When the company was taken over, the new employer said this just stinks basically. And we are not going to honour these changes you put in just before the transfer for your own benefit. How could this be done? Well, this change in TUPE 2006 was employed by the judge to strike down the change. What he said was that now TUPE says that any transfer-related variation is void. Therefore, this is void too. If that were wrong, he said that this is an abuse of EU law for the employees to do this. There is a long-standing principle that EU rights should not be abused beyond their intended purposes. And the purpose of TUPE was to transfer existing rights, not to enhance them. For those two reasons, the new employer was able to say these artificial enhancements don't apply. We're not going to enforce them. It was all a fiddle, and I'm afraid, nice try, but it doesn't work.

This leaves open whether an employer and employee can ever agree a beneficial change to an employment contract, either just before a transfer or after a transfer. I think it does make it difficult for this to happen. So what I think the parties will have to do to make the change work is to say that this is a perfectly normal payment in the ordinary course of business. You normally get a pay rise. If the pay rise happens to be just before the transfer, then that's fine because it would have happened anyway. You could get a Christmas bonus. Again, that is payable in any event. It's not because of the transfer. It's enforceable of itself.

But it does beg the question, what would happen, for example, if I were the owner of a company. I wanted to sell it. And I wanted to make sure my key employee stayed with the business, as he was an asset, in order that the sale would go through. If I promised him a bonus, a loyalty bonus, would that now be enforceable? I think the Ferguson case casts some doubt on that.

Does the Ferguson Case Mean Annual Pay Rises Do Not Transfer?

Scott: Okay, thank you very much. The questions are piling in here, John, on that particular case. We have one here, is the Astrea an extreme case? You mentioned normal pay rises and bonuses and so on where the employees were enriching themselves. Will it be harder to pursue if the change is for the benefit of a junior employee and not directors? Is that the kind of thing you were meaning there with the normal pay rise as opposed to the loyalty bonus?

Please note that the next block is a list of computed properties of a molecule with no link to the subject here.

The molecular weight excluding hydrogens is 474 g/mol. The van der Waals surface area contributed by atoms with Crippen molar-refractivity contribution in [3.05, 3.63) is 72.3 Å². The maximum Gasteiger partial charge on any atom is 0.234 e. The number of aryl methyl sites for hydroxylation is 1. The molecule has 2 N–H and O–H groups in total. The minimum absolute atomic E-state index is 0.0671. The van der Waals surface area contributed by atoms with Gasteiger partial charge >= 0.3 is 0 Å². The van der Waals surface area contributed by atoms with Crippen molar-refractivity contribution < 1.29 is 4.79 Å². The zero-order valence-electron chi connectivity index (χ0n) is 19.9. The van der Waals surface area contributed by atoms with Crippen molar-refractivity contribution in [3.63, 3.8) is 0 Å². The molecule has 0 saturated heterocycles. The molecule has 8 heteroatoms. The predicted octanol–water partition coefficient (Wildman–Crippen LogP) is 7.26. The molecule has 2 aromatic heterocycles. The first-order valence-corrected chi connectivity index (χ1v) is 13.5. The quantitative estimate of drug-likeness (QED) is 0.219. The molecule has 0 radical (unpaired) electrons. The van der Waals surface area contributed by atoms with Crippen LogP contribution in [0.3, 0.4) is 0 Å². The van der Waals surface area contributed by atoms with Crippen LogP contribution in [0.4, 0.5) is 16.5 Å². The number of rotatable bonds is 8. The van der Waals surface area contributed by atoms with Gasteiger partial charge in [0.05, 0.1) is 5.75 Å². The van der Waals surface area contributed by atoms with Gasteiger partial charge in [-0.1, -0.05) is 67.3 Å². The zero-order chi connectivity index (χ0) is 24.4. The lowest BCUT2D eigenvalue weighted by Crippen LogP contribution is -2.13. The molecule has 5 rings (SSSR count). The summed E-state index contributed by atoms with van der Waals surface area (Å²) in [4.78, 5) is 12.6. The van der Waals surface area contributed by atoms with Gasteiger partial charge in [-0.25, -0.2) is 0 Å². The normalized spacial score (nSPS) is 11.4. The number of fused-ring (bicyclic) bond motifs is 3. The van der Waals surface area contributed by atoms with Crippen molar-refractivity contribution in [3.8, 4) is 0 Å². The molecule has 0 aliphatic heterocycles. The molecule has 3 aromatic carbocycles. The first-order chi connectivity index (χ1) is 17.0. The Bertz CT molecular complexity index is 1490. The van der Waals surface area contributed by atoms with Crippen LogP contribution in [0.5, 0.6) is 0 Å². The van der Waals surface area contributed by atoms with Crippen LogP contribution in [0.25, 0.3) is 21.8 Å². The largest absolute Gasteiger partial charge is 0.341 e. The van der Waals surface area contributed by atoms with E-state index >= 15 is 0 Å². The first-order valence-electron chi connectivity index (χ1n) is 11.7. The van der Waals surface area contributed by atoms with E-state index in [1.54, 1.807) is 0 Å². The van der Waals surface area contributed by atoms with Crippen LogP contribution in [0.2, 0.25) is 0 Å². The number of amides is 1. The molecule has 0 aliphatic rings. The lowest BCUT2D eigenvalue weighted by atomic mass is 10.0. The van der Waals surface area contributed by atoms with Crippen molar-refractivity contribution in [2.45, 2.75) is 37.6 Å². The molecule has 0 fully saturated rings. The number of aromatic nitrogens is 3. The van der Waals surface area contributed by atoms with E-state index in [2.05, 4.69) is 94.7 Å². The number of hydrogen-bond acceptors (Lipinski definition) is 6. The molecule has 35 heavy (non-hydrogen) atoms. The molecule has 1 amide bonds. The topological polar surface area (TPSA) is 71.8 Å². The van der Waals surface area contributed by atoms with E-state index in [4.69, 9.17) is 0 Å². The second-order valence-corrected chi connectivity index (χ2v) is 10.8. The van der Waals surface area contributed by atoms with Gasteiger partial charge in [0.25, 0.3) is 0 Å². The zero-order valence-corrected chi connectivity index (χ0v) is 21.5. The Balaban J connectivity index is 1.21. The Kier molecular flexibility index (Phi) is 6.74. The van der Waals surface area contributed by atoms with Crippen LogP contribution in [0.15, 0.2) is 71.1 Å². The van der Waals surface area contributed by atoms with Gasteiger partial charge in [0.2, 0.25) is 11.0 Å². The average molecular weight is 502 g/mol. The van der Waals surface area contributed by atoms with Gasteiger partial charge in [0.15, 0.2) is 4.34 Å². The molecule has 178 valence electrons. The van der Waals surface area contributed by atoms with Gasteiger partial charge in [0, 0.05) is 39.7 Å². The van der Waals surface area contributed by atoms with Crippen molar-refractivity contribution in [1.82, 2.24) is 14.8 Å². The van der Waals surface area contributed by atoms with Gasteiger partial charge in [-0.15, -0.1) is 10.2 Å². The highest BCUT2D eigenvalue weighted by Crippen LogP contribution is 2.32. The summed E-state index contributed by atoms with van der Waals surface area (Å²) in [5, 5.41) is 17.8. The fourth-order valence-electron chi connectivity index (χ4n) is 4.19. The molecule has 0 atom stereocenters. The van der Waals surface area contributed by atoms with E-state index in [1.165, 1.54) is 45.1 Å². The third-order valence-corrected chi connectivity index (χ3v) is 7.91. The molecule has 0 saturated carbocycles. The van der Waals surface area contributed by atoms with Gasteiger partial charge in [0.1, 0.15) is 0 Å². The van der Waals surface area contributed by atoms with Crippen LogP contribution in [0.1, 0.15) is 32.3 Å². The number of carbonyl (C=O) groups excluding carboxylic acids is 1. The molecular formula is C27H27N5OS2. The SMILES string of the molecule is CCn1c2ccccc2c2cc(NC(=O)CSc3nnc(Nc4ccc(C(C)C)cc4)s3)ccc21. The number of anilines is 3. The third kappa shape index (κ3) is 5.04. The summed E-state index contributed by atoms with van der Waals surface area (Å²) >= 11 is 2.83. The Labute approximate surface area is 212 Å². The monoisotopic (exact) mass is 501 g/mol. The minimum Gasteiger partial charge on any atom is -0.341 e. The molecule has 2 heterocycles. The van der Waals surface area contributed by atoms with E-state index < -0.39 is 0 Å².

John: Yes, I think the question is the construction of the new wording, relatively new wording in TUPE, is the change in the employment contract by reason of the transfer? If you can establish that it's not by reason of the transfer, but it would have happened anyway, or it's a regular payment, i.e., pay rise that you would give across the board in the company or a Christmas bonus or whatever, that would be okay.

But I think this is, to an extent, an extreme case, because these were very senior employees, and they deliberately enhanced their benefits to a considerable extent for the purposes of passing them onto the new employer.

Scott: Yeah, and of course, I suppose we should emphasise there that you're talking about pre-enhanced benefits post-enhancement. That's a new contract that's transferred over. Would you necessarily get a pay rise or a bonus?

John: Well, post-transfer you still have the English authority of Power against Regent Security where after the transfer the new employer and the employee agreed a beneficial retirement date. Power is a Court of Appeal case. So in theory, you might be able to rely upon the fact that is a more senior authority to say that post-transfer variations are okay. The problem is that Power was decided under TUPE '81, which didn't have this particular wording in and this particular wording in the 2006 regs say that any change to the employment contract where the reason is the transfer is void. If a new employer voluntarily agrees a change in terms and conditions with a transferred employee, I think a court would be very reluctant to apply the Ferguson case.

Scott: Okay. And what about a European level? Would this Ferguson case be applicable or the principles be applicable in Europe?

John: Yes, in theory. Although the clear purpose of a Daddy's Dance Hall case was to stop changes to the detriment of employees. So I suppose in European law it hasn't specifically been addressed.

Challenging Unlawful Changes Post Transfer

Scott: Okay. We've another couple of questions just coming in here. One would any detrimental change affected by the transferee, which is void under TUPE, does not have to be challenged within the three months within the UK to a tribunal?

John: Well, how you challenge a change which is void under TUPE involves various options. You can, for example, say that you've broken my contract. And you can resign and claim constructive dismissal. In which case, you've got a three-month time limit to do that. Or alternatively, if it's money, you could bring a claim for unlawful deduction from wages, where there is no time limit in effect, or indeed a claim for breach of contract in the ordinary courts where the limitation period is much more generous.

Transfer of Contractual Terms Under TUPE - Metroline Travel v D’Auvergne